Audit uses of student fees

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Do you know which clubs and organizations have benefit from the student activity fee? The nine-member Student Activity Fee Committee reviews requests from students, student organizations, campus wide committees and employees and dictates if the party’s activity is worth funding.

Shouldn’t the committee, who oversees an estimated annual budget of $400,000, be required to account for every cent of student’s money?

The committee reviews and grants requests during its monthly open meetings, but not everyone is able to attend. Meetings were closed to the public from the implementation of the fee in fall 2006 until President Robert Zeigler ordered the committee to open the meetings in November 2011.

Students, who are forced to pay $1 per credit hour every semester as a tuition  requirement, have a right to know where their money is going.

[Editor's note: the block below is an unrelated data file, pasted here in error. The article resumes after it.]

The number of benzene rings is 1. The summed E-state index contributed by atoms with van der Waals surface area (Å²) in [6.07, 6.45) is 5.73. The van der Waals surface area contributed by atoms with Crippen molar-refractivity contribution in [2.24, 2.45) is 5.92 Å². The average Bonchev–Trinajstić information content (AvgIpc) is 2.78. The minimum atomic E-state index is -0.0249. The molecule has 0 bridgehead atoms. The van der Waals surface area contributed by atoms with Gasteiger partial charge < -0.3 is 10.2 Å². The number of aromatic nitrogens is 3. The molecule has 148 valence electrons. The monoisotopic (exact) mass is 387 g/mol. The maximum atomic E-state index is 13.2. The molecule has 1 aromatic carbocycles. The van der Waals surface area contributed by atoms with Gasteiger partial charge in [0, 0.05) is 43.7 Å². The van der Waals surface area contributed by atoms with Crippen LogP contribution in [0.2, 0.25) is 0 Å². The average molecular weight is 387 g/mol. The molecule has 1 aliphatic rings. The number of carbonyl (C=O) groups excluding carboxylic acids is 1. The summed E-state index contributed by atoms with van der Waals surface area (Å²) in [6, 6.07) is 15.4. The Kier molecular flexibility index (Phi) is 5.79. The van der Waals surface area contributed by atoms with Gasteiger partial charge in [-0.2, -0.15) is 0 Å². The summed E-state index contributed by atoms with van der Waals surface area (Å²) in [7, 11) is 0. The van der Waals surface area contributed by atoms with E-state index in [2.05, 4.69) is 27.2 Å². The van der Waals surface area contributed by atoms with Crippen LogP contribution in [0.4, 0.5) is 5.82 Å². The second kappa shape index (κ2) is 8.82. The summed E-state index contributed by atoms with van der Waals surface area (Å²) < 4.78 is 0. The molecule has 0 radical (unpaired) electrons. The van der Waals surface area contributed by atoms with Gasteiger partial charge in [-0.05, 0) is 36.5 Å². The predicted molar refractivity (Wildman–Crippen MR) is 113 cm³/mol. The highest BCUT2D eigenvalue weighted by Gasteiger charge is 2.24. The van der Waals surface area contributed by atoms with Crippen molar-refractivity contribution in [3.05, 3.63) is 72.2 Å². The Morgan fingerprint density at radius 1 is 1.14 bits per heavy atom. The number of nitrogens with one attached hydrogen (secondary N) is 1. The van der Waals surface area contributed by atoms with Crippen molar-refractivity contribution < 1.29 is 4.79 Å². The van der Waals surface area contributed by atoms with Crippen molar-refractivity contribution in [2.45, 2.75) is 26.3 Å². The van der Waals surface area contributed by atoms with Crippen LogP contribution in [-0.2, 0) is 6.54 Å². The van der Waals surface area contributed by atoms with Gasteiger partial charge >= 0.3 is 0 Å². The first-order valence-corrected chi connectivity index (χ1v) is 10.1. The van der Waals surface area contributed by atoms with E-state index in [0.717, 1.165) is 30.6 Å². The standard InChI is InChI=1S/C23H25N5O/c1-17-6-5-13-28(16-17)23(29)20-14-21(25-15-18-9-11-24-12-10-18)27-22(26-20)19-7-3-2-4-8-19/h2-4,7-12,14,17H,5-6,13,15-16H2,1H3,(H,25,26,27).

Students should be able to see what clubs are getting funded and which are not.

The committee needs to distribute funds in an equal manner, post online minutes from each meeting and list how much money each club is awarded.

Who knows where the money goes if students cannot find a way to see those documents?

Making the expenditures public also shows clubs how to request funds from the committee.

Also, if a club or organization receives funding for an activity, students should know how that party benefited.

In the beginning, the committee established a requirement that clubs report back on projects to benefit students at large, but The Ranger knows of such presentations or we would have covered them.

Not only will the funding help club members build knowledge, but it will also help them demonstrate what they have learned.

Students have a right to see where and to whom their money is going.


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